Green Technology Helping Map Marine World

 

Green Technology Helping Map Marine World

by Ted Lund

 

Residents of the San Francisco Bay area are among the first to benefit from a new program launched with the help of Google, which is changing the way researchers map shorelines and the global sea level rise. But at first glance, it’s obvious the vessel doing the heavy lifting isn’t just any ordinary boat.

16 WAM-V USV with Headlands

16 WAM-V USV with Headlands

“It’s a Google Boat,” says staff scientist for the San Francisco Baykeeper organization, Ian Wren.

The small, remote-controlled catamaran has a number of unique features, including an adaptive hull design that flexes to provide ultimate stability, while utilizing Google’s proprietary camera system to create “bay-level” maps of the San Francisco area. And, it’s powered by the world’s leader in green propulsion systems, Torqeedo.

The Baykeeper organization plans on using the imagery collected — nearly 500 miles of coastline ranging from San Jose to Antioch, California — on its website and for educational purposes, helping illustrate the threats posed by global sea level change to critical wetlands.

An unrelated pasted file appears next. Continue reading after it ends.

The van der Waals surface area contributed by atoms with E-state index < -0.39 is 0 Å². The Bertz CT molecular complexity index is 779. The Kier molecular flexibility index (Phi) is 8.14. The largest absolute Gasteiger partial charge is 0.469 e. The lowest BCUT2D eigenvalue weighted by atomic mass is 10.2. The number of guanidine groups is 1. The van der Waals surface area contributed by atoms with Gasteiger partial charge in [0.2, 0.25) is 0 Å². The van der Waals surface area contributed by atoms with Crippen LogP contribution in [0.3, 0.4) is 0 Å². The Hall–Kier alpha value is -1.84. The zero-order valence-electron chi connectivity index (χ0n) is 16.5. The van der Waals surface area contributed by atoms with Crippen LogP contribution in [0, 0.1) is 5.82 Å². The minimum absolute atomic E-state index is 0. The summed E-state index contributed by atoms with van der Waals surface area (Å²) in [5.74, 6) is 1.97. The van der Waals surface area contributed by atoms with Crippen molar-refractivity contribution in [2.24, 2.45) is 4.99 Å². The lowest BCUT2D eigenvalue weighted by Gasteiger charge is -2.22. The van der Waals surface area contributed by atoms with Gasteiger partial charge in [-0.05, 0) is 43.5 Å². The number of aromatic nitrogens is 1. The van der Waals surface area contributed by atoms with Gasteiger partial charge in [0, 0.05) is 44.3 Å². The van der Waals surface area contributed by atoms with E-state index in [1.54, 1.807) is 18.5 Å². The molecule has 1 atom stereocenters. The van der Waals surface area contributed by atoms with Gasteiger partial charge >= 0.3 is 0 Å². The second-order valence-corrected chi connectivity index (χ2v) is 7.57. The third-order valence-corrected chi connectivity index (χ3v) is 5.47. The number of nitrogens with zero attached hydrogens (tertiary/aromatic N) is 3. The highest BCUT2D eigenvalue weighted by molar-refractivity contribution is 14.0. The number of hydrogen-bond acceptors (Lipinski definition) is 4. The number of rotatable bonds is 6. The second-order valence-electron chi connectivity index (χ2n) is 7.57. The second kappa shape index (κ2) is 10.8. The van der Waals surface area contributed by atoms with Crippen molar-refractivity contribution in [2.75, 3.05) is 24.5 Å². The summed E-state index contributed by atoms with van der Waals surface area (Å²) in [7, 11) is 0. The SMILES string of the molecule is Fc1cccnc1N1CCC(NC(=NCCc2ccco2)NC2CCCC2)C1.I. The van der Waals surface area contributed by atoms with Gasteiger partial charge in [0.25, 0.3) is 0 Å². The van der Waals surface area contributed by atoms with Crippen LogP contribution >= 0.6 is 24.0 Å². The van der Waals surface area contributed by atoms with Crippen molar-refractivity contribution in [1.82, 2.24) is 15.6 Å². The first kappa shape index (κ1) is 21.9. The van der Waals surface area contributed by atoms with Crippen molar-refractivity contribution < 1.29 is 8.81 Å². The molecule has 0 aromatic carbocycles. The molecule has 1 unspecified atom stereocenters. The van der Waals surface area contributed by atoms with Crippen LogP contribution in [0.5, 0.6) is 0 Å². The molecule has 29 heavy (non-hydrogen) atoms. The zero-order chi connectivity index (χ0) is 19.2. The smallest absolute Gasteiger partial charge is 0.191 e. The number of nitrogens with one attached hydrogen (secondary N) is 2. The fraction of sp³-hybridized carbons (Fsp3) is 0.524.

“A lot of people know about sea level rise,” says Sejal Choksi, an environmental lawyer and Baykeeper’s interim director. “We are hoping these images will really bring the reality home to the public, that they will look at pictures of places they know and say, ‘Oh my gosh, this is going to be underwater.’”

The imagery is being collected by an innovative camera system developed by Google called the Trekker. Originally designed to be worn by backpackers, it didn’t take long for the cutting-edge internet company to realize the unit had a number of other applications. And thanks to a grant from Google, Baykeeper was able to obtain one of the cameras on loan.

The next step was finding a way to record the imagery with a minimum of manpower. The answer? A 16-foot Wave

16 WAM-V USV with Google Trekker

16 WAM-V USV with Google Trekker

Adaptive Modular Vessel (WAM-V) from Marine Advanced Research.

One of the biggest challenges, however, was how to propel the remote-controlled vehicle cleanly and efficiently. For that task, the group turned to leading electric propulsion innovator, Torqeedo.

Baykeeper’s WAM-V is rigged with twin Torqeedo Cruise 4.0 electric outboard motors rigged with four Power 26-104 batteries. Thanks to onboard traditional and solar charging capabilities, the WAM-V is able to run for hours with nearly zero environmental footprint.

The Google Trekker, WAM-V and Torqeedo technology is being applied elsewhere, including in a recent mapping project of American Samoa that can be seen here.

For more information on the San Francisco Baykeeper’s Google Boat project, visit the organization at www.baykeeper.org. To learn more about Torqeedo’s innovative line of green boating power solutions, visit www.torqeedo.com or follow the company on Facebook and Twitter.

 

Original Source; Sportsmans Lifestyle.com